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St. Ambrose presents biology lecture

St. Ambrose presents biology lecture

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Press release submitted by St. Ambrose University

ST. AMBROSE UNIVERSITY PRESENTS ‘FROM CONSERVATION TO CAMPUS COMPOSTING’ BIOLOGY LECTURE

DAVENPORT, Iowa—Can research about invasive and endangered plants improve the management of biodiversity? How do afterschool gardens, community outreach, and campus food waste composting programs aid in the cause of sustainability? On Wednesday, Feb. 24, at 7 p.m., Lissa Leege will give a free lecture, “From Conservation to Campus Composting: A Story of Sustainability in Research and Action,” at St. Ambrose University. Part of the university's yearlong “Justice” event series, the Hauber Chair of Biology Lecture will take place in the Rogalski Center.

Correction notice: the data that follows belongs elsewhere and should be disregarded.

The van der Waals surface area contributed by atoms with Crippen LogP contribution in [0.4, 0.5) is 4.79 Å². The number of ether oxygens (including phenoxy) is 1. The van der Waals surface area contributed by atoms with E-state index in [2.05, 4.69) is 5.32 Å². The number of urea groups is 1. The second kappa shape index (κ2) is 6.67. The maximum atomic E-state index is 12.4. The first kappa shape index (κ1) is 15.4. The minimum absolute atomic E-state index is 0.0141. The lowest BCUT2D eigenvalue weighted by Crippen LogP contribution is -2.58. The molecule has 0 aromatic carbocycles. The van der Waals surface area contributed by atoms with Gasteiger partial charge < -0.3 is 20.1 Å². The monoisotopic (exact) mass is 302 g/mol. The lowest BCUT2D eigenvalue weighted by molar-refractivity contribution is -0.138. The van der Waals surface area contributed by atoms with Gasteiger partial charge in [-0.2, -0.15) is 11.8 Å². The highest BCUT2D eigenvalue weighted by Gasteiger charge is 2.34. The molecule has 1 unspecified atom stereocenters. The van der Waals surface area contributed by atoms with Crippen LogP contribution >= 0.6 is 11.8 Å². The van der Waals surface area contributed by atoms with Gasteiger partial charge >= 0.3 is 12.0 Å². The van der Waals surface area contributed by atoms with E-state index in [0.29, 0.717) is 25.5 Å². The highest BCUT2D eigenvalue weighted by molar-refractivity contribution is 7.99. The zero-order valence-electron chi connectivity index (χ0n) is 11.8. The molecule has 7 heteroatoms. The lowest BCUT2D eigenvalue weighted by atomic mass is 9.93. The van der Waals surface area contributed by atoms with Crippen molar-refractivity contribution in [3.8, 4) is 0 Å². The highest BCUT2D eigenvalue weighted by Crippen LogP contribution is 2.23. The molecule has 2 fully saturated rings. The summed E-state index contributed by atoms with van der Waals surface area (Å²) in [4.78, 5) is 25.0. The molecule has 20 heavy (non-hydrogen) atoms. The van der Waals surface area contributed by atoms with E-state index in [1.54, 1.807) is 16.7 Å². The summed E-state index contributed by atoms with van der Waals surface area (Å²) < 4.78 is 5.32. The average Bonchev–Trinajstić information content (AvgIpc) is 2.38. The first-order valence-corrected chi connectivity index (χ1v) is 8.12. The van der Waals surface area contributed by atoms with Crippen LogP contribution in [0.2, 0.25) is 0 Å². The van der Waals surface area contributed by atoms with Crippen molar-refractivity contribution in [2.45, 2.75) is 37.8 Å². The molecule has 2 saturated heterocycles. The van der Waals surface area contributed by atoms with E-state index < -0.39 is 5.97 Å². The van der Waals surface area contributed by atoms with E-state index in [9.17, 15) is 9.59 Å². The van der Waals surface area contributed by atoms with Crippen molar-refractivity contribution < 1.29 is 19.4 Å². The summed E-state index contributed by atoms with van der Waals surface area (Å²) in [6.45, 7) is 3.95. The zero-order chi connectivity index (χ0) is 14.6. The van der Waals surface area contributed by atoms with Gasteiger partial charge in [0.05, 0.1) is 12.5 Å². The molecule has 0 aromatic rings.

Leege is a professor of biology whose research centers on threats to rare plants, including the effects of fire and invasive species on endangered plant populations. She is the founding director of Georgia Southern University’s Center for Sustainability (CfS). Under her direction, CfS has developed a sustainability concentration for undergraduates and a Sustainability Advisor certificate program for the general public.

CfS also hosts an annual Sustainability Seminar Series, which has featured speakers such as Steven Chu, past U.S. Secretary of Energy and Nobel laureate, and a grant program has allocated nearly $650,000 to campus sustainability projects. A founding member of the Georgia Campus Sustainability Network and the Savannah Sustainability Alliance, Leege recently co-authored an environmental science textbook, “The Environment and You” (2nd Edition).

Leege earned her doctorate in plant ecology from Michigan State University and is a graduate of the esteemed Institute for Georgia Environmental Leadership.

The Hauber Chair Lecture was named in honor of nationally known biologist Monsignor Ulrich Hauber. A 1905 graduate of St. Ambrose College and biology faculty member for 48 years, he served as fifth president of the college from 1926–1930. This lecture series is funded by the St. Ambrose Biology Department.

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